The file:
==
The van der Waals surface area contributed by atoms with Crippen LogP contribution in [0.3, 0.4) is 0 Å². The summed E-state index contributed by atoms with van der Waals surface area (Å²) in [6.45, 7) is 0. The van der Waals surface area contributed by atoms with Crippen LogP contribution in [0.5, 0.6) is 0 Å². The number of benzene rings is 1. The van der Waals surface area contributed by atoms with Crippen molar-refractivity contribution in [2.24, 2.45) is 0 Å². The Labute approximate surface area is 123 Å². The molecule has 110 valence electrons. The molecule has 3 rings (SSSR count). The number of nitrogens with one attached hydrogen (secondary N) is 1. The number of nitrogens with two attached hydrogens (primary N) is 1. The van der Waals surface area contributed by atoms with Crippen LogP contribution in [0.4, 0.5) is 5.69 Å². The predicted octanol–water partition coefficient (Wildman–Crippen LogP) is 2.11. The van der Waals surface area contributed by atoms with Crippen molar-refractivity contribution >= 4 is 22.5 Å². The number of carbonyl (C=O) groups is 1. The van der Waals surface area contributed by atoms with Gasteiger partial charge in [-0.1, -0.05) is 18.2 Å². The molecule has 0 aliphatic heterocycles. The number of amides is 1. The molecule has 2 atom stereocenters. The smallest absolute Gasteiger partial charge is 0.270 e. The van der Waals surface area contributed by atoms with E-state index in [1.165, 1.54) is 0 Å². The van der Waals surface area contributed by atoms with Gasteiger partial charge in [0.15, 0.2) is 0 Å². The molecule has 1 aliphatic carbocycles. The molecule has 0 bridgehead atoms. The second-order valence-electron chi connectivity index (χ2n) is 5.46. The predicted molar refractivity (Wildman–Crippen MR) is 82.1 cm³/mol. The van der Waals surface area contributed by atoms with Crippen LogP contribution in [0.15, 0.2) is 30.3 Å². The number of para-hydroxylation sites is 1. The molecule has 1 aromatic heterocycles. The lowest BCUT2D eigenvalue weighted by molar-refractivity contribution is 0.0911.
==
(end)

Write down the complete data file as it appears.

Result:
The van der Waals surface area contributed by atoms with Crippen LogP contribution in [0.3, 0.4) is 0 Å². The summed E-state index contributed by atoms with van der Waals surface area (Å²) in [6.45, 7) is 0. The van der Waals surface area contributed by atoms with Crippen LogP contribution in [0.5, 0.6) is 0 Å². The number of benzene rings is 1. The van der Waals surface area contributed by atoms with Crippen molar-refractivity contribution in [2.24, 2.45) is 0 Å². The Labute approximate surface area is 123 Å². The molecule has 110 valence electrons. The molecule has 3 rings (SSSR count). The number of nitrogens with one attached hydrogen (secondary N) is 1. The number of nitrogens with two attached hydrogens (primary N) is 1. The van der Waals surface area contributed by atoms with Crippen LogP contribution in [0.4, 0.5) is 5.69 Å². The predicted octanol–water partition coefficient (Wildman–Crippen LogP) is 2.11. The van der Waals surface area contributed by atoms with Crippen molar-refractivity contribution >= 4 is 22.5 Å². The number of carbonyl (C=O) groups is 1. The van der Waals surface area contributed by atoms with Gasteiger partial charge in [-0.1, -0.05) is 18.2 Å². The molecule has 0 aliphatic heterocycles. The number of amides is 1. The molecule has 2 atom stereocenters. The smallest absolute Gasteiger partial charge is 0.270 e. The van der Waals surface area contributed by atoms with E-state index in [1.165, 1.54) is 0 Å². The van der Waals surface area contributed by atoms with Gasteiger partial charge in [0.15, 0.2) is 0 Å². The molecule has 1 aliphatic carbocycles. The molecule has 0 bridgehead atoms. The second-order valence-electron chi connectivity index (χ2n) is 5.46. The predicted molar refractivity (Wildman–Crippen MR) is 82.1 cm³/mol. The van der Waals surface area contributed by atoms with Crippen LogP contribution in [0.15, 0.2) is 30.3 Å². The number of para-hydroxylation sites is 1. The molecule has 1 aromatic heterocycles. The lowest BCUT2D eigenvalue weighted by molar-refractivity contribution is 0.0911.